Virtualization With KVM On Ubuntu 12.04 LTS - Page 3
6 Creating An LVM-Based VM
LVM-based VMs have some advantages over image-based VMs. They are not as heavy on hard disk IO, and they are easier to back up (using LVM snapshots).
To use LVM-based VMs, you need a volume group that has some free space that is not allocated to any logical volume. In this example, I use the volume group /dev/vg0 with a size of approx. 465GB...
... that contains the logical volumes /dev/vg0/root with a size of approx. 100GB and /dev/vg0/swap_1 with a size of 1GB - the rest is not allocated and can be used for VMs:
I will now create the virtual machine vm5 as an LVM-based VM. We can use the vmbuilder command again. vmbuilder knows the --raw option which allows to write the VM to a block device (e.g. /dev/vg0/vm5) - I've tried this, and it gave back no errors, however, I was not able to boot the VM (start vm5 didn't show any errors either, but I've never been able to access the VM). Therefore, I will create vm5 as an image-based VM first and then convert it into an LVM-based VM.
mkdir -p /var/lib/libvirt/images/vm5/mytemplates/libvirt
Make sure that you create all partitions in just one image file, so don't use --- in the vmbuilder.partition file:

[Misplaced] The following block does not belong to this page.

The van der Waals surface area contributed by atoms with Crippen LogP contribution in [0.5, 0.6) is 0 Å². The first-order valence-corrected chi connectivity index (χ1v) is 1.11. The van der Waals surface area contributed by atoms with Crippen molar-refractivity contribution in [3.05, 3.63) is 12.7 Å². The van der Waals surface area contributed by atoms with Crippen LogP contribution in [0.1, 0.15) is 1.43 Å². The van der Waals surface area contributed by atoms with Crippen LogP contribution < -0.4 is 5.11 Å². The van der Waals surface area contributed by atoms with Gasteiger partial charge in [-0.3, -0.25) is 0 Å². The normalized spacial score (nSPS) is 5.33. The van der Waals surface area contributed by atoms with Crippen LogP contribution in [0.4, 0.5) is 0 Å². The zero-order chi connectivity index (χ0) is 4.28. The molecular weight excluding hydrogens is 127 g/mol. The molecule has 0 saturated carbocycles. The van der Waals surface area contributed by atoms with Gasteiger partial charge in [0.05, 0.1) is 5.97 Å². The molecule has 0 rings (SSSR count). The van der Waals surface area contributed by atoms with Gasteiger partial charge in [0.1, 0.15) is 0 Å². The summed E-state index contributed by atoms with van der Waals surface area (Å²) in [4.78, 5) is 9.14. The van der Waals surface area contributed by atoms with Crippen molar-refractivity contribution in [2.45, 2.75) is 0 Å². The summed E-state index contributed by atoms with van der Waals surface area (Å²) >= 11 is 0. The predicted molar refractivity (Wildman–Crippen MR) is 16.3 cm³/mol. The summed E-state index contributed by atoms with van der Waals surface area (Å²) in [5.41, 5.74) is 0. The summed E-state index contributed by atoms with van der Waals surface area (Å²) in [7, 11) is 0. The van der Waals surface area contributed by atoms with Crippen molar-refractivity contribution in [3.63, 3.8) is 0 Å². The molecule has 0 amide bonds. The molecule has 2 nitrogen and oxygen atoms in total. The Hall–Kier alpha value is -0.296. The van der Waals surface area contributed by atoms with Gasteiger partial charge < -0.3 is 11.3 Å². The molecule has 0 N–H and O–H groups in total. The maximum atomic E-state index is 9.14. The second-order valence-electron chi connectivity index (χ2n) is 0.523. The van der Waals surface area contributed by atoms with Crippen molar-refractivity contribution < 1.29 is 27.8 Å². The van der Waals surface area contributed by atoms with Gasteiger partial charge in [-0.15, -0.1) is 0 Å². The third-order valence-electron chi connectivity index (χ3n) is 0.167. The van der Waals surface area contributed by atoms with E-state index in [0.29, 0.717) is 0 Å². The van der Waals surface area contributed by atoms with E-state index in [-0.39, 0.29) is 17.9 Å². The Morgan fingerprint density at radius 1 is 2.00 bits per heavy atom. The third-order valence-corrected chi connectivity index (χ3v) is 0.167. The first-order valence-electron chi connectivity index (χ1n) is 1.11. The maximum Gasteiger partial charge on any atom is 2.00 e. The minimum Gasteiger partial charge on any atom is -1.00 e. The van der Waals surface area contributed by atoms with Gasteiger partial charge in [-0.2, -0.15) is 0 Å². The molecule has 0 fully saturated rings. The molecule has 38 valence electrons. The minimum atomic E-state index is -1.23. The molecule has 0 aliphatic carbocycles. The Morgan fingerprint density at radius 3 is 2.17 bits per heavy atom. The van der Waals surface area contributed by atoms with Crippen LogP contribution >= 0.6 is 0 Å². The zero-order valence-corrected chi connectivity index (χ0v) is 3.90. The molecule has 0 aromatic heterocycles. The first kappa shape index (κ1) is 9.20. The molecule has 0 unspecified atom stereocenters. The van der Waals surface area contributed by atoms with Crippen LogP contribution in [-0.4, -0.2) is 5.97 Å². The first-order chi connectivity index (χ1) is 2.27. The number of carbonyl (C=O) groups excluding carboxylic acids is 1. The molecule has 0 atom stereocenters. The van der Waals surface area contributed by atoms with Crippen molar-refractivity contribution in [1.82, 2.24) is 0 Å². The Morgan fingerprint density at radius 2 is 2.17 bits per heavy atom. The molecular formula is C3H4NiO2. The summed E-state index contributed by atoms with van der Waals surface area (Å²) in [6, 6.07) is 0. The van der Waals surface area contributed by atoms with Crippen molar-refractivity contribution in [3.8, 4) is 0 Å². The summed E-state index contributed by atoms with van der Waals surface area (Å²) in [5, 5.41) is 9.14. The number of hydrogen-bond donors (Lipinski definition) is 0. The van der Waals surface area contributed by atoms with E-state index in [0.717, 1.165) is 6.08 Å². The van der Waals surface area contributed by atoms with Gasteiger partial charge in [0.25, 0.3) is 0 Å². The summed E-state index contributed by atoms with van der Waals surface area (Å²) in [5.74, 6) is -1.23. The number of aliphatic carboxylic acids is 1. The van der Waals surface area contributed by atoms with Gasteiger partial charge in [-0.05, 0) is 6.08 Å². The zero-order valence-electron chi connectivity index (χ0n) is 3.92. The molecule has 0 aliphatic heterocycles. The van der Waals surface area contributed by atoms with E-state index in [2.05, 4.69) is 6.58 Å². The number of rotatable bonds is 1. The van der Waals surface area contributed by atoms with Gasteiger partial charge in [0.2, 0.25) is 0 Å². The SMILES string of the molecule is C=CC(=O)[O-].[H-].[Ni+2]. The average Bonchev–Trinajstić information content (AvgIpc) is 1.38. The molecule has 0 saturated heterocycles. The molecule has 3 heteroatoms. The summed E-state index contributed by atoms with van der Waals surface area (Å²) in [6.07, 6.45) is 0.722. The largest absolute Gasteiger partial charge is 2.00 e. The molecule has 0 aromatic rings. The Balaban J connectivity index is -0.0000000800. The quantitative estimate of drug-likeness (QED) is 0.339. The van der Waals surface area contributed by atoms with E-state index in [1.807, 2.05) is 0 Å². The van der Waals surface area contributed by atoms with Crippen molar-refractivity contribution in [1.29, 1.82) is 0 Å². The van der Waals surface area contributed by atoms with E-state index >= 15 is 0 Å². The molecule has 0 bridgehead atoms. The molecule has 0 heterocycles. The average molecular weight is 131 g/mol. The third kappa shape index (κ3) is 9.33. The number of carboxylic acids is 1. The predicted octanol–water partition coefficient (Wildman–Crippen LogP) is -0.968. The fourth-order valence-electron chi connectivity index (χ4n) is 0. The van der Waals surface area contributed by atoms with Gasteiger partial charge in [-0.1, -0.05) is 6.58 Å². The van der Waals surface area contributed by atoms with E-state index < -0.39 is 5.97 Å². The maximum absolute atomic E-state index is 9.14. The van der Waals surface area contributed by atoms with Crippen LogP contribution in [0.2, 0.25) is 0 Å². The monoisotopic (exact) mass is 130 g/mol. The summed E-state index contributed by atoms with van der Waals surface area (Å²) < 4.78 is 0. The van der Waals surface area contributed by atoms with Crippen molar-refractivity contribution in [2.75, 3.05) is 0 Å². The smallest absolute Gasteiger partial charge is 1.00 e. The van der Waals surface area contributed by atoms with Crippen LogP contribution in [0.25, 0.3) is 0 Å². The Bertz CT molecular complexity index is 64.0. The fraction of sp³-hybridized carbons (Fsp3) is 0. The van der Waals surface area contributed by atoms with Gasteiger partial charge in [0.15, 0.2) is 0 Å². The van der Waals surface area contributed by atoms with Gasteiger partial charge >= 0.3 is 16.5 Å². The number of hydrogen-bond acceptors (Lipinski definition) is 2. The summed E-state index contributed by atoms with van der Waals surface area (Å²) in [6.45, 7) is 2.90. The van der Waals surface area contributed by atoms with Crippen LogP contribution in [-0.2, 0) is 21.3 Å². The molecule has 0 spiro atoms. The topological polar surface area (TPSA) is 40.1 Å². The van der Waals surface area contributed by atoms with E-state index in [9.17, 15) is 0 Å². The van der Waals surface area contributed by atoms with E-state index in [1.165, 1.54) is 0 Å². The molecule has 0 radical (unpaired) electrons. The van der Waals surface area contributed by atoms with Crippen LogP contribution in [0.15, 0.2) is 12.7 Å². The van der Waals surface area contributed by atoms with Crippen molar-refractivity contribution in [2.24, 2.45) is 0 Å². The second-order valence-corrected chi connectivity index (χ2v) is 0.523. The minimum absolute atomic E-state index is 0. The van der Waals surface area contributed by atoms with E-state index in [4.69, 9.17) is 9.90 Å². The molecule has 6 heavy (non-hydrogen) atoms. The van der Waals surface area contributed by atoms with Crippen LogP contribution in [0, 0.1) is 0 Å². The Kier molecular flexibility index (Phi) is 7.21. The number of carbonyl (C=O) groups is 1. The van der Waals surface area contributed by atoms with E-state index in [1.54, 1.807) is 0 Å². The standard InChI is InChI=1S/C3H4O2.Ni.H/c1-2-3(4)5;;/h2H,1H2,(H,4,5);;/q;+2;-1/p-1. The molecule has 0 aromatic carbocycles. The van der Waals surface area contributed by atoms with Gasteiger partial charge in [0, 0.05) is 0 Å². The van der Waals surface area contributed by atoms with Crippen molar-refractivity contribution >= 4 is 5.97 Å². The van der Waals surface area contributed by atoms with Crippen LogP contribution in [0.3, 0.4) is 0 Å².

As you see from the vmbuilder.partition file, the VM will use a max. of 20GB, so we create a logical volume called /dev/vg0/vm5 with a size of 20GB now:
lvcreate -L20G -n vm5 vg0
Don't create a file system in the new logical volume!
We will use the qemu-img command to convert the image to an LVM-based VM.
Now we go to the VM's ubuntu-kvm/ directory...
... and find out how our image is named:
root@server1:/var/lib/libvirt/images/vm5/ubuntu-kvm# ls -l
Now that we know the name of our image (tmpN27tbO.qcow2), we can convert it as follows:
qemu-img convert tmpesHsUI.qcow2 -O raw /dev/vg0/vm5
Afterwards you can delete the disk image:
rm -f tmpesHsUI.qcow2
Now we must modify the VM's configuration...
virsh edit vm5
... and change the following section...
... so that it looks as follows:
You can now use virsh to manage the VM:
virsh --connect qemu:///system
Because we have modified the VM's XML file, we must run the define command first...
... before we start the VM: